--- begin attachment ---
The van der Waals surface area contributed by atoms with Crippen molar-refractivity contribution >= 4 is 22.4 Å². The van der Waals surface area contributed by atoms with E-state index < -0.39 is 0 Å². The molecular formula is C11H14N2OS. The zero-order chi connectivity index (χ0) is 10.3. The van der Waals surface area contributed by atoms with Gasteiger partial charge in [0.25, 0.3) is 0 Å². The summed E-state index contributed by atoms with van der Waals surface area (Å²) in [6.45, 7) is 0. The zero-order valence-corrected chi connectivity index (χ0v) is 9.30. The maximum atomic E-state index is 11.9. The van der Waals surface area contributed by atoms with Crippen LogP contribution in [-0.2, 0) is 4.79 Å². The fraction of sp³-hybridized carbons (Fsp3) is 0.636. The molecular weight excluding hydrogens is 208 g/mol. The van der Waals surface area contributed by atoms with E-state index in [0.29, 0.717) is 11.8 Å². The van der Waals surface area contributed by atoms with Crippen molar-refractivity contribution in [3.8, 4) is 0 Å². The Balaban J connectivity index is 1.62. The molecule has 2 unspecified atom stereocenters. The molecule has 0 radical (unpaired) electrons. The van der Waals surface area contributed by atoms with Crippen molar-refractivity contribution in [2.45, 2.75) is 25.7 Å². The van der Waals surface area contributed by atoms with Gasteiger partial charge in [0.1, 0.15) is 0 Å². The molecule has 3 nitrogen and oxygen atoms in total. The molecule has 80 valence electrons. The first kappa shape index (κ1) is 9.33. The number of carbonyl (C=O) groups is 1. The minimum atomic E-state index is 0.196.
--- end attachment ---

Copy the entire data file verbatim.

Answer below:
The van der Waals surface area contributed by atoms with Crippen molar-refractivity contribution >= 4 is 22.4 Å². The van der Waals surface area contributed by atoms with E-state index < -0.39 is 0 Å². The molecular formula is C11H14N2OS. The zero-order chi connectivity index (χ0) is 10.3. The van der Waals surface area contributed by atoms with Gasteiger partial charge in [0.25, 0.3) is 0 Å². The summed E-state index contributed by atoms with van der Waals surface area (Å²) in [6.45, 7) is 0. The zero-order valence-corrected chi connectivity index (χ0v) is 9.30. The maximum atomic E-state index is 11.9. The van der Waals surface area contributed by atoms with Crippen LogP contribution in [-0.2, 0) is 4.79 Å². The fraction of sp³-hybridized carbons (Fsp3) is 0.636. The molecular weight excluding hydrogens is 208 g/mol. The van der Waals surface area contributed by atoms with E-state index in [0.29, 0.717) is 11.8 Å². The van der Waals surface area contributed by atoms with Crippen molar-refractivity contribution in [3.8, 4) is 0 Å². The Balaban J connectivity index is 1.62. The molecule has 2 unspecified atom stereocenters. The molecule has 0 radical (unpaired) electrons. The van der Waals surface area contributed by atoms with Crippen molar-refractivity contribution in [2.45, 2.75) is 25.7 Å². The van der Waals surface area contributed by atoms with Gasteiger partial charge in [0.1, 0.15) is 0 Å². The molecule has 3 nitrogen and oxygen atoms in total. The molecule has 80 valence electrons. The first kappa shape index (κ1) is 9.33. The number of carbonyl (C=O) groups is 1. The minimum atomic E-state index is 0.196.